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Cigar Shapes and Sizes: What to Know

While standing in front of your local cigar shop’s humidor or browsing online at your favorite tobacconist, you might be reminded of the quote “beauty comes in all shapes and sizes.” You will either take solace in that fact or become instantly overwhelmed by all the choices. But this is partly a reason why cigars are amazing and enjoyable. You can choose a size based on the time you have available, your taste preference, or because you like the way it looks. 

Cigar size is typically composed of length, ring gauge, and shape. Length is fairly straightforward as it is measured in inches. Ring gauge is a little more peculiar since it is a unique unit of measure. One unit is 1/64th of an inch measured diameter of a cigar. So for example, a cigar with a 54-ring gauge is going to measure 54/64s of an inch in diameter.

*Reminder for those of us who haven’t taken a math class in a while, diameter is the measurement from one point of a circle, through the center, to another point. When you see a cigar description the length and ring gauge will be presented typically in the following fashion “length” x “ring gauge” (ex. 5×54).

 The third component is the actual shape of the cigar. Most cigars are going to fall under the umbrella of a Parejo. Parejo describes a grouping of shapes that have straight sides with no taper, most often the foot of the cigar is open and the cap needs to be cut before lighting. These can be either box pressed or traditionally rolled to be round. The third component is the actual shape of the cigar.

Box-pressed means that the press used after the cigar was rolled has squared-off edges to it. Some of the more common shapes that would be considered part of the Parejo family are the Petit Corona, Corona, Robusto, Churchill, Corona Gordo/Toro, Lonsdale, and Grande. 

Petit Corona: generally measures 4 1/2 x 40-42

I find this smoke to be a very enjoyable size if the weather is chilly or if you only have 15-30 minutes to sit and enjoy a cigar.

Corona: generally measures 5 1/2-6 x 42-44

Similar to the Petit Corona but slightly larger, offering a longer smoking experience and a bit more cigar to enjoy.

Robusto: 4 3/4-5 1/2 x 48-52

This is one of the most popular sizes right now in the market. It has the ring gauge to have a more full flavor profile and the mouthfeel of a full-size cigar, but the length allows it to be a more relaxed 45-60 minute smoke. This is probably the size that I gravitate toward most often.

Churchill: 7×47

This is a large format cigar, but the ring gauge makes it enjoyable but won’t take you 2 hours to finish. It is said to be named after Winston Churchill after he visited the Romeo Y Julietta factory.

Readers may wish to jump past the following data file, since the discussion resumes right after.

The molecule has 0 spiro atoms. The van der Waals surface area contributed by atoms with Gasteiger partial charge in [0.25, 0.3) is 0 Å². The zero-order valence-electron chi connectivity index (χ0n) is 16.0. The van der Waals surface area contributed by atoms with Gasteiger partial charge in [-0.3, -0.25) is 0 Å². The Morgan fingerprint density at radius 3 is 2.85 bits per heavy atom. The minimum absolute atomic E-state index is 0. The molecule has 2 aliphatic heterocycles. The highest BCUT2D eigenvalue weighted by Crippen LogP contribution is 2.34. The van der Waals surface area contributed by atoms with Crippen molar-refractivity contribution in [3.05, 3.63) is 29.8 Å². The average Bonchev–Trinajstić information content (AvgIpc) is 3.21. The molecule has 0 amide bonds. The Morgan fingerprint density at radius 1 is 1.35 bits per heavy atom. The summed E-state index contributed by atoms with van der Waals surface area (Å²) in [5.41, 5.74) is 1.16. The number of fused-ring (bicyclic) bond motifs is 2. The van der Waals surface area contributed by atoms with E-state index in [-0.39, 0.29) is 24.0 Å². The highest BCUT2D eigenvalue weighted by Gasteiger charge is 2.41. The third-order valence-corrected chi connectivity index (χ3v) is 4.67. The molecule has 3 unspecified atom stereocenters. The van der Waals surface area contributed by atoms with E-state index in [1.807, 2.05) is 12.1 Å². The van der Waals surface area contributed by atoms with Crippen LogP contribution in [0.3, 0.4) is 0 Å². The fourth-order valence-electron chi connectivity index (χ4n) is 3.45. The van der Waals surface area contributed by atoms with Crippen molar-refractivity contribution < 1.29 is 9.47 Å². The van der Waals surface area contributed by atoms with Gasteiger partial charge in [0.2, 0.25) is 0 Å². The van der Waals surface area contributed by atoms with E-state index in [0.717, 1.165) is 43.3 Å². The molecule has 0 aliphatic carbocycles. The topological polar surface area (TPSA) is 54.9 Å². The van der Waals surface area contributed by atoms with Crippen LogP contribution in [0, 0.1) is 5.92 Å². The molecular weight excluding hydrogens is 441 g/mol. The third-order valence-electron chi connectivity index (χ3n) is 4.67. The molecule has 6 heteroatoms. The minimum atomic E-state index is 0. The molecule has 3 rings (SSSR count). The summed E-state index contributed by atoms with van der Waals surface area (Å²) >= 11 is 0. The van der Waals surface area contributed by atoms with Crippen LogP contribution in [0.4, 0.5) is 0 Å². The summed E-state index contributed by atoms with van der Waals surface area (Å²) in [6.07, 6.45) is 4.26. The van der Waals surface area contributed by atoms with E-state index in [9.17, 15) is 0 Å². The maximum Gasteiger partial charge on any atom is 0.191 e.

Corona Gorda/Toro: 5 5/8×46

More often referred to as a Toro size. I find this to be a good median between the Robusto and the Churchill.

Lonsdale: 6 1/2×42

This is another one of my favorite smokes at the moment. It has the ring gauge of a Petite Corona but the length is similar to a Churchill. I find that these can be a little more finicky to stay lit and have a smooth consistent draw, but when you find a brand/blend it is a very rewarding experience.

Grande: over 4 3/4×60-80

These started as a fad in the American cigar market, but have stuck around asca staple you will see on the shelves of most retailers. The lengths vary, but the distinguishing factor is the ring gauge being 60+. These are very large cigars that are going to take a time commitment (and sometimes a special cutter) to enjoy properly.


Another style you will find among cigars is called a Figurado. These vary from the typical cigar shape in the fact that they do not have straight sides. There is often a taper at one (or both) ends of the cigar, giving it a different mouth feel as well as draw. To me, the taper at the head of the cigar is sometimes welcomed when smoking and provides a different experience than a traditional Parejo. The two most common shapes you will find on shelves of retailers are the Pyramid/Torpedo and the Perfecto.

Pyramid/Torpedo: 6-7×52-54 (at the foot)

These cigars have the foot of a Parejo but at the head and cap taper down to a point or pyramid shape. These can also come box-pressed to add dimension to the shape, size, and feel.

Perfecto: varies greatly in length as well as ring gauge

These are another cigar size/shape that I find are highly enjoyable. With a ring gauge similar to a Robusto (measured in the center), they tend to have a different draw points of the smoking experience, corresponding to the varying ring gauge.

The best thing about cigars is exploring what may seem like unlimited options, and learning what you like and dislike. I find the size and shape of the cigars I am gravitating toward are constantly changing, and can change based on the activity or time of day I am smoking. 

Keep exploring and trying new sizes, shapes, and blends. Most important, have fun learning more as you go about the cigar journey!


  1. The Story Behind the Churchill Cigar
  2. Cigar 101
  3. Cigar Shapes, Sizes and Colors

Clinton O’Malley | BIO

I have been enjoying cigars for just over a decade, and in that time have grown to appreciate the different aspects of the cigar industry and all the craft has to offer. A software and technology consultant by trade as my full time profession, I enjoy cigars and the culture as a hobby and passion of mine. I have been gravitating towards the smaller brand and boutique blends that are often in limited release quantities as of late. I find that each cigar has a story to tell, and look forward to learning about each one and sharing that with others.

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